There has been a tragic diagnosis for two boys and their mums in what researchers say is a one in 500,000 chance of occurring.
The two boys, aged 6 and 23 months respectively, were born to separate mothers in Japan, according to the New England Journal of Medicine.
The 23-month-old went to hospital after experiencing a cough for two weeks.
CT scans found masses growing on his lungs and doctors determined he had lung cancer.
Seeking more answers, doctors spoke with his mum, 35, who had been diagnosed with squamous-cell carcinoma of the cervix three months after the boy’s birth.
Maternal transmission of cancer
This carcinoma is a type of cervical cancer and can be caused by human papillomavirus (HPV) which is something the mum said she had not been vaccinated against.
HPV is sexually transmitted and can lead to genital warts and cervical cancer, according to the Cancer Council.
The mum underwent a hysterectomy and chemotherapy while the boy had a lobectomy in which part of his lung was removed. He was also treated with medications and saw doctors up until he was about three years old.
He recovered from the disease but unfortunately his mum died.
“Next-generation sequencing testing of paired samples of tumour and normal tissue was independently performed in the analysis of DNA from the lung tumour in the child and from the cervical tumour in his mother,” researchers wrote.
“Histologic similarities between the tumour samples from the mother and child prompted us to compare the results of their next-generation sequencing tests.
“The comparison of the gene profiles in the samples of tumour and normal tissue confirmed that transmission of maternal tumour to the child had occurred.”
The other boy, 6, was hospitalised after complaining of chest pain on his left side and a CT scan found a 6cm lesion in his lung.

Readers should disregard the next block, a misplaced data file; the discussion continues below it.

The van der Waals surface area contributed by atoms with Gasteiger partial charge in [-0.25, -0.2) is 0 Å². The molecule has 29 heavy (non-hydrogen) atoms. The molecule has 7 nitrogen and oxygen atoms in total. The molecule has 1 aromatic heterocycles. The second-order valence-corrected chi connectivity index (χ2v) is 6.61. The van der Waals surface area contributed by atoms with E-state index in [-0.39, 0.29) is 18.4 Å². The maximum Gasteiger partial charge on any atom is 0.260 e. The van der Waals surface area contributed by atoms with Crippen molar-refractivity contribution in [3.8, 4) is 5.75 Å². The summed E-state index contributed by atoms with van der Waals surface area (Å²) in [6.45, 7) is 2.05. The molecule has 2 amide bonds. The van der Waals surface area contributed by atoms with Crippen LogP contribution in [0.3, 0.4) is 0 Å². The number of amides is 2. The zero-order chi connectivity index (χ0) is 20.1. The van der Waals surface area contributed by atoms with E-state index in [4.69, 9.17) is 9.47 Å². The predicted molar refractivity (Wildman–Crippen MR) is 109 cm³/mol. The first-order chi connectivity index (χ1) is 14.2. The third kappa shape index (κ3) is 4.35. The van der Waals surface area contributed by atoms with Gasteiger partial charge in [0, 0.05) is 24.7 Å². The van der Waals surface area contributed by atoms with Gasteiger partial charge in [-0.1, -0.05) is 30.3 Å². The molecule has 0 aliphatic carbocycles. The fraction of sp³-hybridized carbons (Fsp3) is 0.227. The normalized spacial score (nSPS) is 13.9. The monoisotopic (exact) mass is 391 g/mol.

Cervical tumour in mum affects son
Doctors noted his mum has a cervical tumour during pregnancy but since it was stable she delivered the boy vaginally.
The tumour was later removed but she too later died and doctors did not suspect the boy had maternal transmission of the disease even when he showed at hospital.
Doctors did consider his tumour inoperable though. He was given medication and treatment was found to be working.
But three months later the disease recurred in his left lung and he had to undergo chemotherapy. The boy also had his entire left lung removed.
He was given a check-up 15 months later and found to be cancer free.
It was determined both tumours from mum and son had HPV.
“It is likely that maternal tumor cells were present in the amniotic fluid, secretions, or blood from the cervix, and were aspirated by the infants during vaginal delivery,” researchers wrote.
“These cases indicate that mother-to-infant transmission of uterine cervical cancer is possible during vaginal delivery; therefore, cesarean section should be recommended for mothers with uterine cervical cancer.”
Researchers added maternal transmission of cancer is “extremely rare and is estimated to occur in approximately one infant per every 500,000 mothers with cancer”.
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